Co-opting Fear to Influence Policy Making and Political Discourse


The challenge in American race relations is both historically complex and steeped in a flawed rhetoric. However, there is also another element–a segment of the population called White Nationalists asserting they are the victims of reverse discrimination and racism. Many Americans may share or empathize with their concerns for the “real America” and the intentions of the founding fathers being dismantled and threatened.

This co-opting of fear changes white supremacy to white nationalism, and it negates the typical responses to prejudice and discrimination. It no longer works to identify the “racist” and silence them rather than solicit empathy on their behalf. Denying a voice to anyone is proving the point that they are being censored no matter the danger of their rhetoric. Intervening requires that we educate ourselves on basic definitions of prejudices, racism, religious persecution and fear-based reactions in order combat the white nationalist assertion of the mythical reverse discrimination.

I first heard about Evan Osnos’ article in the New Yorker from his appearance on Fresh Air with Terry Gross. The article reminded me of my years teaching a course entitled Christian Perspectives on Ethics and Diversity. In the course, I decided to challenge and inform the student’s understanding of the deeper motivations behind prejudice. Along the way, I learned that prejudices are not one, but they are plural. What struck me as I went back to read Young-Bruehl again in the context of #BlackLivesMatter, Donald Trump’s rhetoric and the Osnos article is that we must fundamentally change in our approach to addressing prejudices. I knew it back when I was teaching the course, but I didn’t have the social events with which to explain the change.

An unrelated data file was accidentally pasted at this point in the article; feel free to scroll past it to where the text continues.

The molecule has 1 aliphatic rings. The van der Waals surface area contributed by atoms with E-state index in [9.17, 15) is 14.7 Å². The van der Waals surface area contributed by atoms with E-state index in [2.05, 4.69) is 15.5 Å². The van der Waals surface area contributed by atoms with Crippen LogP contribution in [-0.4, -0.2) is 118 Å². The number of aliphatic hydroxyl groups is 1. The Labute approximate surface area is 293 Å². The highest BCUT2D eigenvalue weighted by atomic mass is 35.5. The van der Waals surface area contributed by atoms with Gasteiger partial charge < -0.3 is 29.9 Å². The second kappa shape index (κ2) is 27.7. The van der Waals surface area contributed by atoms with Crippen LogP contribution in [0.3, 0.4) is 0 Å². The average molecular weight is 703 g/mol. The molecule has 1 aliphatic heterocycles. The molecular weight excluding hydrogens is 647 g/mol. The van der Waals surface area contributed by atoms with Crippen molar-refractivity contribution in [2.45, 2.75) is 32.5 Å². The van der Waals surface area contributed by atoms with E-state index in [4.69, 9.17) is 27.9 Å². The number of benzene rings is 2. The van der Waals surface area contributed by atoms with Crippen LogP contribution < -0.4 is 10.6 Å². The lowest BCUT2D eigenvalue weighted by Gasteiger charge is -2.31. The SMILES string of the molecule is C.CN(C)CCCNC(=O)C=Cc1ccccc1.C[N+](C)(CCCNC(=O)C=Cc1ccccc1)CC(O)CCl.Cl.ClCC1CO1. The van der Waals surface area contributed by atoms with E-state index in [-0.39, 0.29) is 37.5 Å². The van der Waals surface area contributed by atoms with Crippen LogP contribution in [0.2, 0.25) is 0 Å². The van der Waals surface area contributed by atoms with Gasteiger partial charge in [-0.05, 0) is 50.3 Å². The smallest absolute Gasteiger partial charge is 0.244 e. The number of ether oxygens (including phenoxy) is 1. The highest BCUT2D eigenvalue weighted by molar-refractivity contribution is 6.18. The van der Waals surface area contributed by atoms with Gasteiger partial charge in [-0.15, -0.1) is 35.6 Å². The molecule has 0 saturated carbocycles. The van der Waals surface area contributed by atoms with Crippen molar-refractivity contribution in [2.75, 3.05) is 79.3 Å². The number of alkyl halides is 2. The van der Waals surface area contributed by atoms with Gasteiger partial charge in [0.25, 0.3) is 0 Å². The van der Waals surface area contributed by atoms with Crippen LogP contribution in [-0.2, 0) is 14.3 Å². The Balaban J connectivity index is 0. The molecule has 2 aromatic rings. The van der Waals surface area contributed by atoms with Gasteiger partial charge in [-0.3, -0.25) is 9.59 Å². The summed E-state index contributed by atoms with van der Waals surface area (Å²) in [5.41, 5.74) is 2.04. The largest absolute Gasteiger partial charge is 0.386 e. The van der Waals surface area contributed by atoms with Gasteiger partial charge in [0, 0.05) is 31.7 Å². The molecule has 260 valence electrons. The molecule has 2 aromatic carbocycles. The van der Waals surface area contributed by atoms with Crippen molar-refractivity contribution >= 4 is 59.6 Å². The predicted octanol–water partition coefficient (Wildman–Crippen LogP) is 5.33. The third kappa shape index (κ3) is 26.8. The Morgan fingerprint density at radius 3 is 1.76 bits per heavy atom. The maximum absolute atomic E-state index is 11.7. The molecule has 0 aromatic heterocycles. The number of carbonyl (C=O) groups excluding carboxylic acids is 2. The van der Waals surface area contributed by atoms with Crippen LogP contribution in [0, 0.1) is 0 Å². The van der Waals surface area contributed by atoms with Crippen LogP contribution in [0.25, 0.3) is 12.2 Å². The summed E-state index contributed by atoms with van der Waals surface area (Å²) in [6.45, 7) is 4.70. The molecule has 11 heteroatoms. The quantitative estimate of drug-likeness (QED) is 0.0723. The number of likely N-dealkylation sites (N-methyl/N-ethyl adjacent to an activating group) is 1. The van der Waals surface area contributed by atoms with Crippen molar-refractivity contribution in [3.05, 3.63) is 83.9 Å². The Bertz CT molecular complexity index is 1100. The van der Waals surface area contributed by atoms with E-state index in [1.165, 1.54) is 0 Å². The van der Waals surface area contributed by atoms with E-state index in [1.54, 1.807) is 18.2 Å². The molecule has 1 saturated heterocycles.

Beyond Discrimination, Defining Ethnocentricism & Orecticism
Elisabeth Young-Bruehl, in her 1996 work Anatomy of Prejudices, presents a number of findings that inform our discussion of discrimination. First, prejudices is not “prejudice” but “prejudices” in the plural. They are characteristic mechanisms of defense–attempts by individuals to protect themselves from “the other” and the unknown.  Second, four main prejudices exist: sexism, racism, anti-semitism, and homophobia. Third, these prejudices are motivated by a constructed character trait either hysterical, narcissistic, or obsessional.